Shep Hyken\'s Customer Service Blog

Customer Service and CX Lessons from Three Iconic Brands

I’ve talked and written about the differences between customer service and the customer experience, also known as CX. Customer service is typically what transpires between people throughout the buying process or when there is a problem. That’s part of the customer experience, but there is much more to CX than service. It’s the entire journey, from the moment a customer thinks about doing business to any and every interaction point, whether it’s in person, on a digital channel, or with the product. Here are a few examples from companies you know and have likely done business with, thereby experiencing both their customer service and experience.

  1. Amazon: Undoubtedly one of the easiest companies to do business with, this company delivers a CX that creates confidence at every level. They have transparency in pricing by actually informing you of other retailers that have lower prices. They give you confirmation of your order, tracking information, and much more. When you need support, there are good self-service options. Jeff Bezos, the company’s founder, has a relentless focus on creating customer convenience.
  2. Apple: They are masters at engaging their customers at almost every level. Some of their customers are so enthusiastic about the Apple experience that they are referred to as evangelists. People love their Apple products. They have good customer service. Their Genius Bar is… genius. I want to include them in this list not only because of their service. It’s their focus on the entire experience that sets them apart. Just opening the box of an Apple product is an incredible customer experience.
  3. Ace Hardware: I love this company so much I featured them throughout an entire book. This is one of America’s most iconic brands. In recent years they’ve gone head to head with big box stores. They come into town and build a store just down the street, and sometimes directly next door. The big boxes have a greater selection, have lower prices, often spend 30 times plus in advertising dollars, and more. How does Ace Hardware compete? Two ways. First, they deliver amazing service. More than the typical friendly service that’s expected, they provide helpful service. That’s actually their brand promise: “The Helpful Hardware Place.” Then, they add an experience that includes a smaller store that’s easier to navigate inside and rock-star parking with much smaller lots where everyone gets a good space. Plus, there are knowledgeable employees who don’t just answer questions about what the customer is buying, but who can advise about an entire project. Their customer service and experience has helped them survive and thrive in the David versus Goliath competition created by the big-box stores.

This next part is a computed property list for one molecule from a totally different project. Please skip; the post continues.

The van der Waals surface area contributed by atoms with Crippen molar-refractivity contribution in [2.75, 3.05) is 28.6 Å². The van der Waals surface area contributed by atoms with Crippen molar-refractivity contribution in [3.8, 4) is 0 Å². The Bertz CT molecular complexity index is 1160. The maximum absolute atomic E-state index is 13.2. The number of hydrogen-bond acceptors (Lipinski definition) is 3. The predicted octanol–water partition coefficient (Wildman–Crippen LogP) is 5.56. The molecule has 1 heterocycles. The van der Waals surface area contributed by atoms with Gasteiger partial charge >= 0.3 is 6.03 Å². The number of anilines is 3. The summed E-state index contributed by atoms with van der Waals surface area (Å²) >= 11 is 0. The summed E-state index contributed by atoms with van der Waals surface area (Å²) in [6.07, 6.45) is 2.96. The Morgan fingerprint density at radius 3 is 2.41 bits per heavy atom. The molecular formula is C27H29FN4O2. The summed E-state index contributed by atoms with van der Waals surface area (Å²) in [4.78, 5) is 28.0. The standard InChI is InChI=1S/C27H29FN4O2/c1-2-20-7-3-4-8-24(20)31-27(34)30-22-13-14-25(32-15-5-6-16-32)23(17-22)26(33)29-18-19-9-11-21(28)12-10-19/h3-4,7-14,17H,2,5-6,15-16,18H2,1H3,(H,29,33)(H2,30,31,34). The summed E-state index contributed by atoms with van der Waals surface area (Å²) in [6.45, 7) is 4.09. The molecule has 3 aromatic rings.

So you see, customer service and customer experience are related concepts, but they are not the same. It’s the classic “a square is a rectangle but a rectangle is not a square” scenario; customer service is part of the customer experience, but the latter encompasses so much more. And you need both to succeed. Your product can be the best product in the world, and your customer service may be satisfactory or even good. But without the complete package, sooner or later you will be overshadowed by a company like the ones above whose entire CX is… Amazing.

Shep Hyken is a customer service expert, keynote speaker, and New York Times bestselling business author. For information, contact 314-692-2200 or www.hyken.com. For information on The Customer Focus™ customer service training programs, go to www.thecustomerfocus.com. Follow on Twitter: @Hyken

 

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